Since 1990, Pennsylvania State University tuition for in-state students (out-of-state has seen a greater increase) has been increasing at a CAGR rate of 6.06%
The two greatest increases to tuition were in fact in 2002 and 2003, of 13.52% and 22.45% respectively, whilst the appropriation saw modest cuts of 2.66% and 2.62% respectively.
So Tuition (A) has been increasing at a rate of just over 6%, while the appropriations from the commonwealth of Pennsylvania (B) have been only increasing at a rate of just under 1.5%.
Clearly the growth of appropriations is under-matching: the University’s need for Operating Expenses (X); the University is outspending the rate at which appropriations increases; or a mixture of both.
Thus, in order to see a substantive change in the rate of growth of Tuition (think, increasing at a decreasing rate), Penn State officials would have to:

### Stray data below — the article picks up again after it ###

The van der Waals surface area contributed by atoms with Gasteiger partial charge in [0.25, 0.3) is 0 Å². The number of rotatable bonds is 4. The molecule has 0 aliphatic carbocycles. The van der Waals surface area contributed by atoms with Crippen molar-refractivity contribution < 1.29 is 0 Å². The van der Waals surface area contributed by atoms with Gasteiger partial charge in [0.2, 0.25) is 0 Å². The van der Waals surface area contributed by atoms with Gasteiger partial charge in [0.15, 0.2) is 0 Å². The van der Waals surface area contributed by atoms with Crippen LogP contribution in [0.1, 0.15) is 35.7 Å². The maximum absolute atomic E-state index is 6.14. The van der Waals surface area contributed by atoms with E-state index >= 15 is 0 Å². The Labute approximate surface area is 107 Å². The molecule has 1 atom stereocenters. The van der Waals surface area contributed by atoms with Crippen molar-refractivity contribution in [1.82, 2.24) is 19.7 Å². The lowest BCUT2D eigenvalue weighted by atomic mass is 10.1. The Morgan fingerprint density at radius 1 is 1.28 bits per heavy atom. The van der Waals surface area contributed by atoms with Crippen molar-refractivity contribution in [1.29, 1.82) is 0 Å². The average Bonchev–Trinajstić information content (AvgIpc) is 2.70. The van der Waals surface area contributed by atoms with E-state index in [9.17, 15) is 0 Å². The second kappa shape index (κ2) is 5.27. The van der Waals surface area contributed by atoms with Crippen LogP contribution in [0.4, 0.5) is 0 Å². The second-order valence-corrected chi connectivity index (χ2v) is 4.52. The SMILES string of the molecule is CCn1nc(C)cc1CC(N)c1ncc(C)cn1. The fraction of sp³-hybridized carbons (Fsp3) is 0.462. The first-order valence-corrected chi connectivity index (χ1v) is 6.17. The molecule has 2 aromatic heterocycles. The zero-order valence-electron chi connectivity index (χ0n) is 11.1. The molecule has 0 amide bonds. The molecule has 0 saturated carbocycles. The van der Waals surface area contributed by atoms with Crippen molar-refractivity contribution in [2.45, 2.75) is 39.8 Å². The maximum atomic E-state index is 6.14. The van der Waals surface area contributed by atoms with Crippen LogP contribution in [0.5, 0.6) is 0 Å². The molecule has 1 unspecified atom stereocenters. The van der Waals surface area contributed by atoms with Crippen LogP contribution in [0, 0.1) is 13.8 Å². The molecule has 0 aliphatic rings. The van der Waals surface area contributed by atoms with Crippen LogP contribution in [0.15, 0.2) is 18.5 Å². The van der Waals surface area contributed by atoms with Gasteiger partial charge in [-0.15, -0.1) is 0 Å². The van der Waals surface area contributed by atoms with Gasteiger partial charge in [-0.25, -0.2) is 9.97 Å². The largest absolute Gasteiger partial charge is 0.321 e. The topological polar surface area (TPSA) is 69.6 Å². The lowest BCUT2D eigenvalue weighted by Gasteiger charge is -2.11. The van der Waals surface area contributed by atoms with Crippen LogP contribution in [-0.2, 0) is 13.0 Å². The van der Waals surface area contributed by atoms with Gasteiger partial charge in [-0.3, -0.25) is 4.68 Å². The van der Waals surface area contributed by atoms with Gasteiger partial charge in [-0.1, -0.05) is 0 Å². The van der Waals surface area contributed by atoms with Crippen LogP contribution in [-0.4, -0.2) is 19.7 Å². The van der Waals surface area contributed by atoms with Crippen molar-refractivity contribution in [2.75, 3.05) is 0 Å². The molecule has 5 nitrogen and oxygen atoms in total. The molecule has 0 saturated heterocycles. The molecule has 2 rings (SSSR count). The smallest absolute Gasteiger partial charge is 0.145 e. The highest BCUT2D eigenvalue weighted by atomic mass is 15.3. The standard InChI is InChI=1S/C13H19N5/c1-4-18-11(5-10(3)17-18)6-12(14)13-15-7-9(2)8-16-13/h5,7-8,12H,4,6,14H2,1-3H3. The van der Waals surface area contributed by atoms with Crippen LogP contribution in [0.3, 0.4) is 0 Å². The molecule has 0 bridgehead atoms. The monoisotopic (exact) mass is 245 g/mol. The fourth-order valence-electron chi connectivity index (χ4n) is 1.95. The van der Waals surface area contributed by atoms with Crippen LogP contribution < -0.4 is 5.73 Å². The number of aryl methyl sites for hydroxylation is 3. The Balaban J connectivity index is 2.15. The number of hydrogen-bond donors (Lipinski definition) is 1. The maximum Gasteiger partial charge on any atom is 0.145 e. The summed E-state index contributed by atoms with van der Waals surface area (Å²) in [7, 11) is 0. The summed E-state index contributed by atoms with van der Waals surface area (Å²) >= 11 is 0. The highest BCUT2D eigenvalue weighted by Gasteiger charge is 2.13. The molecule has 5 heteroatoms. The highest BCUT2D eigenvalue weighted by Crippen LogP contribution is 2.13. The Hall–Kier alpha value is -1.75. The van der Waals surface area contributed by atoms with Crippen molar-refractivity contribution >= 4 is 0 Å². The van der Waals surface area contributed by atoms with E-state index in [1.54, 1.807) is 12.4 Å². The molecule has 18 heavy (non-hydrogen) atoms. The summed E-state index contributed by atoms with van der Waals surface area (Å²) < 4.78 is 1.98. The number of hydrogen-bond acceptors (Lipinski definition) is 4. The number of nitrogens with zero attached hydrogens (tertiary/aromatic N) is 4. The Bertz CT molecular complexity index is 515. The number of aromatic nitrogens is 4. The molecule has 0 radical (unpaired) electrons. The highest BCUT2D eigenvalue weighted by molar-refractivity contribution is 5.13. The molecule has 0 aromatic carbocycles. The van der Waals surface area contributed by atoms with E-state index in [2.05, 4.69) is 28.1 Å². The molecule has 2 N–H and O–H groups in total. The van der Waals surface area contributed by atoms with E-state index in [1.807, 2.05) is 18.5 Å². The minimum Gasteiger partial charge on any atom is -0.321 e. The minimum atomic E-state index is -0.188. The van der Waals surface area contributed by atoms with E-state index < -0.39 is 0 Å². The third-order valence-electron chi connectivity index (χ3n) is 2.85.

- Significantly cut operating expenses
- Increase private donations via the For the Future campaign to be used for the GENIE (general tuition fund).
- Receive more public state appropriations flat-line or increase.
Here’s what the University is already doing:
- Core Council: The groups have been tasked with the University-wide goal of finding $10 million annually in both permanent, long-term budgetary savings and short-term cuts that can be reinvested in support of the goals and priorities identified in Penn State’s five-year strategic plan found online.
- For the Future Campaign: ”Since official counting for the campaign began on January 1, 2007, we have raised $1,004,210,828, creating powerful momentum toward the campaign’s goal.”
- Grassroots PSU Network/PSSA/USSA: “The Grassroots Network is a legislative education and advocacy group sponsored by the Penn State Alumni Association. Its more than 39,000 members have joined forces to advocate for Penn State’s future…communicate Penn State’s needs to the governor, state legislators, and members of Congress.”